[3DS] [Capcom] 
Reviewing Resident Evil: The Mercenaries 3D is like taking a trip down memory lane. My indisputable hype for this excellent-looking title following up to its release was quite shocking considering how the finished game turned out. This standalone package, containing an upgraded version of the love it or hate it Mercenaries mini-game from the fourth and fifth instalments in Capcom's popular Resident Evil franchise, received anything but critical acclaim from many journalists just before it came out. I'll be truthful in saying that I'm one of those strange people who absolutely adores Mercenaries mode. I was addicted to the stellar piece of after-game content in Resident Evil 4 and ended up playing it a fair bit. So, despite notoriously low review scores, I thought I'd enjoy the expanded 3DS version of the game, and I must say that quite frankly, I did. A fair bit, as a matter of fact. However, that's not to say that the many problems surrounding this game that journalists. In fact, The Mercenaries 3D is infested with technical flaws in almost every department, which is odd considering it's such an enjoyable game if you're a fan of past Resident Evil games' Mercenaries modes.
Normally when reviewing any game, I tend to choose a linear structure that allows me to describe all of the brilliant bits of the title, occasionally touching on minor nit-pickings that surround these aspects, and in the penultimate paragraph, move on to the striking flaws (if any). This certainly won't be the case with my review of Resident Evil: The Mercenaries 3D, as there's so much bad in this 3DS title that I can't help but point out these many errors throughout this whole review. Still, with all this negativity and talk of flaws, Mercenaries 3D still does a lot of things right. The most obvious of things that impress about the game are the brilliant visuals, which are no doubt up to the standard many 3DS games don't quite meet. These great graphics are made even more impressive when you turn up the 3D depth slider as the 3D in Mercenaries, while not the best I've seen on the system (that boast would go to Starfox 64 3D), still implements a superb usage of depth, making the entire foreground stand out more so than the background. Not to say that this isn't something we haven't seen before on the 3DS, but at least the 3D effects complement the superb visuals of this title. Unfortunately, it's clear that some sacrifices had to be made to keep this game a looker that maintains a steady frame-rate. Equip a sniper rifle, look down the scope and zoom in to near maximum and you'll see that pretty much everything in the far distance looks like a heap of manure visually, not to mention a heap of manure with a rather choppy frame-rate. Resident Evil: The Mercenaries 3D isn't nearly as disgusting as that analogy made it sound, though, so forgive me. Moving swiftly onwards, the next thing that makes Mercenaries 3D an improvement over its predecessors comes in the form of longevity.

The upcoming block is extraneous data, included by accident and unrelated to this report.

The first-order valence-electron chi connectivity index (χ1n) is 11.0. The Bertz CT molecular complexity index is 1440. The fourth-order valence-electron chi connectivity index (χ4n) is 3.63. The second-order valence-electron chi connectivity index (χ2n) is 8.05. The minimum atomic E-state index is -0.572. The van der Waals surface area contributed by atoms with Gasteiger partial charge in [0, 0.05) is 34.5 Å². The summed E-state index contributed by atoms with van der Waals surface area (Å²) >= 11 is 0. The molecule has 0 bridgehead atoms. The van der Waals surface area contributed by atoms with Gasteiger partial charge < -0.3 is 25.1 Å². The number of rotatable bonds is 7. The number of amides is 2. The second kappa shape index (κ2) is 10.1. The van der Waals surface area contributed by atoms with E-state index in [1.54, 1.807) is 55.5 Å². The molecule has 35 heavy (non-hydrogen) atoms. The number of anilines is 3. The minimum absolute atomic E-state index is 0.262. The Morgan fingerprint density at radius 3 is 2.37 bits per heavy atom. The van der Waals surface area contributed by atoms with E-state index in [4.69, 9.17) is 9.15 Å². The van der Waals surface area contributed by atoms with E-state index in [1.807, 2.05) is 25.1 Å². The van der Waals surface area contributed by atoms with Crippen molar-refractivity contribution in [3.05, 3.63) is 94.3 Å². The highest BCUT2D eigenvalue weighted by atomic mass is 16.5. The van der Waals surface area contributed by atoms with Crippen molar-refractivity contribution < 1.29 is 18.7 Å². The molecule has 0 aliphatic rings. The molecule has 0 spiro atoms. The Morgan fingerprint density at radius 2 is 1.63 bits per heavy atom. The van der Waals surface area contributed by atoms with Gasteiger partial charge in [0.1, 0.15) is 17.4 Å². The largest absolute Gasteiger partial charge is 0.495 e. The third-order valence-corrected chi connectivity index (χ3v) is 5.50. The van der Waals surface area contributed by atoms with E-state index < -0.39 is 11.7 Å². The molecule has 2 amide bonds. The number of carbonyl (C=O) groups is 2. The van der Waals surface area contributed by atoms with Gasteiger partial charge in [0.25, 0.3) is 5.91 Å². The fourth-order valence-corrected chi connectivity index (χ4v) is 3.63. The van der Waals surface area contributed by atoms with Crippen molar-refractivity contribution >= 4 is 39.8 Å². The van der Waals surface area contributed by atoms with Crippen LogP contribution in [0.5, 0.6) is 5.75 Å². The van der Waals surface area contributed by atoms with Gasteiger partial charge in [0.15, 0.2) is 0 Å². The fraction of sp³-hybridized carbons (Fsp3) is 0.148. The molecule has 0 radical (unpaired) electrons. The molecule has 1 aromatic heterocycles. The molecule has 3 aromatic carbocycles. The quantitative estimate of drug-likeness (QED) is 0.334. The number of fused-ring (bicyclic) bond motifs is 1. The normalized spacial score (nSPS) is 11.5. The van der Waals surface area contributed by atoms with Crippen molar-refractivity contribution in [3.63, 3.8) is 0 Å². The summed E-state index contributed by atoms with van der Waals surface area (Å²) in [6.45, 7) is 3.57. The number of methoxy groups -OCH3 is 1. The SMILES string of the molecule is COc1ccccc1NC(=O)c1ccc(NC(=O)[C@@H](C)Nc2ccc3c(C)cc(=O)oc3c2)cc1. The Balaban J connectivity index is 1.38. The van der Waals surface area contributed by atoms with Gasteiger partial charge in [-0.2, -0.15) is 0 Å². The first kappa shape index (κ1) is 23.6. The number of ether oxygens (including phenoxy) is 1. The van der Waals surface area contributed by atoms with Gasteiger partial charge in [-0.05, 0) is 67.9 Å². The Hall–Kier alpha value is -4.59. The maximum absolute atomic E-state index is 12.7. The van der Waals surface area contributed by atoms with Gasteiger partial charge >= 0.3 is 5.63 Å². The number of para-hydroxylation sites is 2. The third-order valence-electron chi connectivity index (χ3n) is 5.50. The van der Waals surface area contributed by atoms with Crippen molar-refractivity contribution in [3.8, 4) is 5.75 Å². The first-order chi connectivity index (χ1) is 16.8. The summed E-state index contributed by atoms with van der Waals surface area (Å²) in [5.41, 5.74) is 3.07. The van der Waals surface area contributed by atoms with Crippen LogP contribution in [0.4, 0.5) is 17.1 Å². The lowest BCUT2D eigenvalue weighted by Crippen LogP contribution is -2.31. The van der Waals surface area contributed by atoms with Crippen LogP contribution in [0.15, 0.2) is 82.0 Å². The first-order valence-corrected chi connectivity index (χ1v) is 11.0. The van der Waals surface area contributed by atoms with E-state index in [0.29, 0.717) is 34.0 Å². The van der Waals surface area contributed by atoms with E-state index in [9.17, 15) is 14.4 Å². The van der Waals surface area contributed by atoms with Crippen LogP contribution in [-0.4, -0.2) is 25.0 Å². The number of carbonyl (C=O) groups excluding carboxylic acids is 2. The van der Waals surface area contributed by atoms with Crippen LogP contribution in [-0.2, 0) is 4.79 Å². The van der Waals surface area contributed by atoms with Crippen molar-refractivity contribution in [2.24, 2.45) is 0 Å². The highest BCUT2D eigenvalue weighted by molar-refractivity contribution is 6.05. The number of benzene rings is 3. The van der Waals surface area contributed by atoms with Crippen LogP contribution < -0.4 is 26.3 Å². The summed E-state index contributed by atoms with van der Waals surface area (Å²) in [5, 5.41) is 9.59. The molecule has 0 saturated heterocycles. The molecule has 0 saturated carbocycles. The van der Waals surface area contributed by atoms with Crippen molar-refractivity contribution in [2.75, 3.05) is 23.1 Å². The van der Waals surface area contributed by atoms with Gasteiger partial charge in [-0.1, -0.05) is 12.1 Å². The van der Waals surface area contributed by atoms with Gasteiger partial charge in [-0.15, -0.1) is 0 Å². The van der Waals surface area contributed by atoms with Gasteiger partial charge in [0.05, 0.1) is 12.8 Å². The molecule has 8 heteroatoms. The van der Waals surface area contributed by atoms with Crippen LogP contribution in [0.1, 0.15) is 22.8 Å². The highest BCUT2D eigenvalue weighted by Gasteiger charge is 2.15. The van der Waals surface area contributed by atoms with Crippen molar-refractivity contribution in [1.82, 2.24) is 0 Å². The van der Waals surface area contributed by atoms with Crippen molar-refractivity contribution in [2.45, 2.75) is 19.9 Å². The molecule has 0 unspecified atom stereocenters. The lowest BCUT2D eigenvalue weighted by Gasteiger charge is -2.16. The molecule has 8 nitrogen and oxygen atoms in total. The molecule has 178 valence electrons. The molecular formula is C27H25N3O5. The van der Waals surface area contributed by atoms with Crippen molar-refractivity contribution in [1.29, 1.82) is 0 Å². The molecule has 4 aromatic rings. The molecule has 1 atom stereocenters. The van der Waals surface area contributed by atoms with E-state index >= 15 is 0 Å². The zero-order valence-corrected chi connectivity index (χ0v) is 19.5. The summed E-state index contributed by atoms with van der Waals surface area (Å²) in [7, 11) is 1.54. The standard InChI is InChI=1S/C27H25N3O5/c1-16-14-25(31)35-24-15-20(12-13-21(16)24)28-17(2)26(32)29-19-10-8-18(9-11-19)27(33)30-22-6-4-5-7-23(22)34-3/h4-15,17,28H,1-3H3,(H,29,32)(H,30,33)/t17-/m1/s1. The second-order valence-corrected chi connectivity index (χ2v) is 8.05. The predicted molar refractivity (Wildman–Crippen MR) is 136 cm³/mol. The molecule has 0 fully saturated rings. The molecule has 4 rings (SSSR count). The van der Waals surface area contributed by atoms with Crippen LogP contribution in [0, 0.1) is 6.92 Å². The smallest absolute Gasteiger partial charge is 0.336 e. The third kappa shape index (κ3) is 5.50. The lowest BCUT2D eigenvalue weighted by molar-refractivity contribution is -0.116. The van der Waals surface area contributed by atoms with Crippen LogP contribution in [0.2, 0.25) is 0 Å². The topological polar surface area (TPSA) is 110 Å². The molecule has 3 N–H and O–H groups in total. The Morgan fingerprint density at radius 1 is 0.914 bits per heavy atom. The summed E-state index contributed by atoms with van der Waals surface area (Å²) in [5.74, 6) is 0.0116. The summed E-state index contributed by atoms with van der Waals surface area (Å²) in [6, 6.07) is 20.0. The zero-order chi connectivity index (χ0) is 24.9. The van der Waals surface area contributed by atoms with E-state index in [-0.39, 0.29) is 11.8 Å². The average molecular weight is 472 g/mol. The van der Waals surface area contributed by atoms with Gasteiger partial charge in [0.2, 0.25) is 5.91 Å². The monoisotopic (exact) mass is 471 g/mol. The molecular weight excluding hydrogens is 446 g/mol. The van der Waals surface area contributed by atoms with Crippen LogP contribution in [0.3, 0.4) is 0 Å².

|Barry picked the wrong time to mimic that impression of an orangutan Ed did in Shaun of the Dead. Then again...|
When you do get round to the missions that you'll actually have fun with, however, things get extremely addictive and very enjoyable indeed. The concept of Mercenaries mode goes something like this: You, as one of the eight available Resident Evil characters in either of their costumes, must use an array of weapons to mow, cut and blast down as many enemies as possible in order to earn as many points as possible. Quite often bosses that reap a large quantity of points are chucked into the mix, also. Sound simple? That's because it is. The real challenge and strategy of the game comes in the form of battling against a different kind of opponent: time itself. A daunting and ever closing in countdown is placed at the top of the screen, and when this timer hits zero (or if you've cleared out every single enemy in a stage) the game ends and the points you've earned are submitted, awarding you with a rank ranging from a very poor E to an exceptional SS. So, how exactly do you fight this evil, invisible beast? Two ways: The first of which is smashing up time statues, a number of which are found in each level. By performing your selected character's stylish melee attack in the direction of one of these statues with a tap of the Y button, you'll earn a specific amount of extra time depending on the statue you smash. The strategy of the game comes through keeping up a steady combo of enemy kills whilst making your way towards and obliterating each and every statue in order to earn the best possible score.
|With only four seconds left on the ever-daunting countdown, it's a good thing that Jill's about to smash this Time Bonus, eh?|
|In online co-op, you can support and heal up your partner as seen in this screenshot. You won't see a scene like this too often when you play the game, mind.|
|Ever wondered what happened to the old, black-suited Stig from Top Gear? Wonder no more! Just don't expect him to make a return, or anything.|